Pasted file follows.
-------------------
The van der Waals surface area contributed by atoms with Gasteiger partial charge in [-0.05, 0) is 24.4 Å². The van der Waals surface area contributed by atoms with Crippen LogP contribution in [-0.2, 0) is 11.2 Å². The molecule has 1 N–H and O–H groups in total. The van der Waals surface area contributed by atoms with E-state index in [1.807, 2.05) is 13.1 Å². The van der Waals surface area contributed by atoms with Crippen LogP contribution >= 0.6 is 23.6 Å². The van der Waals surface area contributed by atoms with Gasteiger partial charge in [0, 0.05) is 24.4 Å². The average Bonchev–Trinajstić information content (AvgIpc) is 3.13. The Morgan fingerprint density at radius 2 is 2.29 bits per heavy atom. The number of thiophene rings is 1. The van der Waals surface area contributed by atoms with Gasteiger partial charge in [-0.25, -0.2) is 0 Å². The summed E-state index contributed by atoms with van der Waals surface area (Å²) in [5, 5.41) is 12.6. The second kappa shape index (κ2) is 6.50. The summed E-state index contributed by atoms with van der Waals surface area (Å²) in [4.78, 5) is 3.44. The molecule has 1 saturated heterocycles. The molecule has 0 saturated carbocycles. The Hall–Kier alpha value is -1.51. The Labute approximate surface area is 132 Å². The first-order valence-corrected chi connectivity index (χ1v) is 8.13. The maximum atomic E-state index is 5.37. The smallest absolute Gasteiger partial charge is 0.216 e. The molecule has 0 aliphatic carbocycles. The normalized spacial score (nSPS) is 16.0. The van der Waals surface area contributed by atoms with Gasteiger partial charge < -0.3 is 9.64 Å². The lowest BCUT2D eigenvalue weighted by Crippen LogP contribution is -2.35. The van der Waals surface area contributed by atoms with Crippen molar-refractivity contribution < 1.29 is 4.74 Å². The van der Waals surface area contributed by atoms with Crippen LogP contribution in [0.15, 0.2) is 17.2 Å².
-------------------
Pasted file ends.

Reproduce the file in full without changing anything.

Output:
The van der Waals surface area contributed by atoms with Gasteiger partial charge in [-0.05, 0) is 24.4 Å². The van der Waals surface area contributed by atoms with Crippen LogP contribution in [-0.2, 0) is 11.2 Å². The molecule has 1 N–H and O–H groups in total. The van der Waals surface area contributed by atoms with E-state index in [1.807, 2.05) is 13.1 Å². The van der Waals surface area contributed by atoms with Crippen LogP contribution >= 0.6 is 23.6 Å². The van der Waals surface area contributed by atoms with Gasteiger partial charge in [0, 0.05) is 24.4 Å². The average Bonchev–Trinajstić information content (AvgIpc) is 3.13. The Morgan fingerprint density at radius 2 is 2.29 bits per heavy atom. The number of thiophene rings is 1. The van der Waals surface area contributed by atoms with Gasteiger partial charge in [-0.25, -0.2) is 0 Å². The summed E-state index contributed by atoms with van der Waals surface area (Å²) in [5, 5.41) is 12.6. The second kappa shape index (κ2) is 6.50. The summed E-state index contributed by atoms with van der Waals surface area (Å²) in [4.78, 5) is 3.44. The molecule has 1 saturated heterocycles. The molecule has 0 saturated carbocycles. The Hall–Kier alpha value is -1.51. The Labute approximate surface area is 132 Å². The first-order valence-corrected chi connectivity index (χ1v) is 8.13. The maximum atomic E-state index is 5.37. The smallest absolute Gasteiger partial charge is 0.216 e. The molecule has 0 aliphatic carbocycles. The normalized spacial score (nSPS) is 16.0. The van der Waals surface area contributed by atoms with Gasteiger partial charge < -0.3 is 9.64 Å². The lowest BCUT2D eigenvalue weighted by Crippen LogP contribution is -2.35. The van der Waals surface area contributed by atoms with Crippen molar-refractivity contribution < 1.29 is 4.74 Å². The van der Waals surface area contributed by atoms with Crippen LogP contribution in [0.15, 0.2) is 17.2 Å².